I won’t hazard a definition of either “government” or “state” here, but some essential features can be described. States have governments, and governments, as such, claim authority over a defined range of territory and citizens. Governments claim the right to issue legitimate orders to anyone subject to them, and to use force to compel obedience.[7] But governments claim more than that: after all, I have the right to order you out of my house, and to shove you out if you won’t go quietly. Governments claim supreme authority over legally enforceable claims within their territory; while I have a right to order you off my property, a government claims the right to make and enforce decisive, final, and exclusive orders on questions of legal right[8]—for example, whether it is my property, if there is a dispute, or whether you have a right to stay there. That means the right to review, and possibly to overturn or punish, my demands on you—to decisively settle the dispute, to enforce the settlement over anyone’s objections, and deny to anyone outside the government the right to supersede their final say on it. Some governments—the totalitarian ones—assert supreme authority over every aspect of life within their borders; but a “limited government” asserts authority only over a defined range of issues, often enumerated in a written constitution. Minarchists argue not only that governments should be limited in their authority, but specifically that the supreme authority of governments should be limited to the adjudication of disputes over individual rights, and the organized enforcement of those rights. But even the most minimal minarchy, at some point, must claim its citizens’ exclusive allegiance—they must love, honor and obey, forsaking all others, or else they deny the government the prerogative of sovereignty. And a “government” without sovereign legal authority is no government at all.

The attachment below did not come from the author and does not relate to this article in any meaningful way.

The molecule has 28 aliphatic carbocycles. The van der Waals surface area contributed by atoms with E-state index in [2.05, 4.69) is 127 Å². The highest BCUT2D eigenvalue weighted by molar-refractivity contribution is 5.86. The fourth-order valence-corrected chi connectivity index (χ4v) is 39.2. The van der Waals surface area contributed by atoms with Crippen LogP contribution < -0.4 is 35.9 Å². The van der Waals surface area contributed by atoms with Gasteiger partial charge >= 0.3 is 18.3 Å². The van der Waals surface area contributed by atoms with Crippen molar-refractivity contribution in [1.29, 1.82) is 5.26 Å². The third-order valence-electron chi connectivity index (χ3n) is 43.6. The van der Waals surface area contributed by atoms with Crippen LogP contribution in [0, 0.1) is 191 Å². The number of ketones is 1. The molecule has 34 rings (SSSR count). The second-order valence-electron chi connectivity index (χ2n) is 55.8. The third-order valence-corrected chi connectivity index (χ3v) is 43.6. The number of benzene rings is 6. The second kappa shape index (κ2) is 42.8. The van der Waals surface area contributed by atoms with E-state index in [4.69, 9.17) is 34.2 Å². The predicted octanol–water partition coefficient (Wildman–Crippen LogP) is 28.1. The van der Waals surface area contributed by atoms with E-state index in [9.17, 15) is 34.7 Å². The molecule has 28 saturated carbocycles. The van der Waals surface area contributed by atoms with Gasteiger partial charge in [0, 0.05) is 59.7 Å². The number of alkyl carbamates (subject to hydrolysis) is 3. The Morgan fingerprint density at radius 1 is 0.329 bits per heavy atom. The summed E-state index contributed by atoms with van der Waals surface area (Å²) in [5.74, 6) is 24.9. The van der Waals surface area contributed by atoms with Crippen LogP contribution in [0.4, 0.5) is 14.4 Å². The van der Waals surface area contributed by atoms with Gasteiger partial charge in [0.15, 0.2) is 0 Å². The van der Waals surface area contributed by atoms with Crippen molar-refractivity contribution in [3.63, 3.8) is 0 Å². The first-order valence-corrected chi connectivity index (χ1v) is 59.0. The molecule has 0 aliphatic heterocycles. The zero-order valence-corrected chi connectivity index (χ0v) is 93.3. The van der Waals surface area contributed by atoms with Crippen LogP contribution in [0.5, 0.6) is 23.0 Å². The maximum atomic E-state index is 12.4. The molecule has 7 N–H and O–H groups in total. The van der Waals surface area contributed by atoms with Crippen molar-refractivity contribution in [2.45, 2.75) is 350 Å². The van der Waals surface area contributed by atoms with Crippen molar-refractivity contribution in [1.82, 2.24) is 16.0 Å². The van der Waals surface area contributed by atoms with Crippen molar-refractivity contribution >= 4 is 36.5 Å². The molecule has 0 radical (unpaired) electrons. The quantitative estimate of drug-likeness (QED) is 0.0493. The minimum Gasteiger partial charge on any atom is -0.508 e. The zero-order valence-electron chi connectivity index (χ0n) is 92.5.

Authority, in the political sense, is correlative with deference. Insofar as Twain is subject to Norton’s authority, Twain is obliged to defer to Norton’s decisions, and Norton can compel him to obey. But the sort of deference must be carefully distinguished. Robert Paul Wolff notes that

An authoritative command must … be distinguished from a persuasive argument. When I am commanded to do something, I may choose to comply even though I am not being threatened, because I am brought to believe that it is something which I ought to do. If that is the case, then I am not, strictly speaking, obeying a command, but rather acknowledging the force or rightness of a prescription. … But the person himself [sic] has no authority—or, to be more precise, my complying with his command does not constitute an acknowledgment on my part of any such authority. (1970, 6)

Reason is no respecter of persons, but authority is personal: if Norton has legitimate authority over Twain, then Twain’s obligation to defer doesn’t come from the nature of what Norton decided, but from the fact that Norton decided it.[9] Wolff’s point could be sharpened by further distinguishing epistemic authority from imperative authority. There are cases where you should defer to an authority because she possesses some special expertise on the issue at hand.[10] But this is more scientific authority than political authority, and not really what Wolff seems to have in mind. The reason that lawyers bring their cases before the Supreme Court is not just that the Nine have some special expertise on the requirements of the law. Maybe they do, but the reason that others are supposed to defer to their judgment has to do with the offices they personally hold; their status is constitutive of the binding force of the judgment. However expert a mere lawyer may be, her opinion still amounts only to a brief, not a ruling, unless and until the judge personally authorizes it. It’s not that the issue lies within the court’s expertise, but that it (supposedly) lies within their prerogative.

It is not enough, then, for a minarchist just to postulate an ideal government that makes some rulings worth enforcing on their own merits. If a judgment is worth enforcing on its own merits, then it surely is perfectly legitimate to enforce it, but then the legitimacy comes from the content of the judgment, not from its source.[11] That justifies enforcing the judge’s ruling, but it does not establish that the judge’s authorization confers any special legitimacy on the enforcement, above or beyond what private citizens could confer, either individually or cooperatively in private “defense associations,” given enough wisdom, study, and application. Minarchists need a theory that legitimates exclusive government authority through the special positions that government agents occupy, and the sovereign status of the government they represent. Without one, they have no justification for the special prerogatives claimed by even the most scrupulously limited of governments.